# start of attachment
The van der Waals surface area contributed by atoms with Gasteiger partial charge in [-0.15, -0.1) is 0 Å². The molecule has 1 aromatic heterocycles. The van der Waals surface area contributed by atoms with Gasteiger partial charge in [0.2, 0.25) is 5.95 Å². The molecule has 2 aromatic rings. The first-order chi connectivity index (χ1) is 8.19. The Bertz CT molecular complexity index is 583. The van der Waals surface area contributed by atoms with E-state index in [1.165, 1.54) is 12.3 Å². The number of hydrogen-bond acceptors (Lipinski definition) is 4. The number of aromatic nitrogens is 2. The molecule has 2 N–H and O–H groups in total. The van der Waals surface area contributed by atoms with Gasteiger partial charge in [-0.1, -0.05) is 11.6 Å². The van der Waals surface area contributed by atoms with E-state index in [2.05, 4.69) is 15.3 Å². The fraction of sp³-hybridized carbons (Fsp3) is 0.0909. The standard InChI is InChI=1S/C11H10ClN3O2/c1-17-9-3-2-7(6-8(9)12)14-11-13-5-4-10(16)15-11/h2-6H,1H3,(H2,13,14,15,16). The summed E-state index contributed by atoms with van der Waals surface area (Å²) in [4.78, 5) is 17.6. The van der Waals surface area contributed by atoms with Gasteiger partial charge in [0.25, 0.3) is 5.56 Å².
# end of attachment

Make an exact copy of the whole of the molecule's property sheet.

The van der Waals surface area contributed by atoms with Gasteiger partial charge in [-0.15, -0.1) is 0 Å². The molecule has 1 aromatic heterocycles. The van der Waals surface area contributed by atoms with Gasteiger partial charge in [0.2, 0.25) is 5.95 Å². The molecule has 2 aromatic rings. The first-order chi connectivity index (χ1) is 8.19. The Bertz CT molecular complexity index is 583. The van der Waals surface area contributed by atoms with E-state index in [1.165, 1.54) is 12.3 Å². The number of hydrogen-bond acceptors (Lipinski definition) is 4. The number of aromatic nitrogens is 2. The molecule has 2 N–H and O–H groups in total. The van der Waals surface area contributed by atoms with Gasteiger partial charge in [-0.1, -0.05) is 11.6 Å². The van der Waals surface area contributed by atoms with E-state index in [2.05, 4.69) is 15.3 Å². The fraction of sp³-hybridized carbons (Fsp3) is 0.0909. The standard InChI is InChI=1S/C11H10ClN3O2/c1-17-9-3-2-7(6-8(9)12)14-11-13-5-4-10(16)15-11/h2-6H,1H3,(H2,13,14,15,16). The summed E-state index contributed by atoms with van der Waals surface area (Å²) in [4.78, 5) is 17.6. The van der Waals surface area contributed by atoms with Gasteiger partial charge in [0.25, 0.3) is 5.56 Å².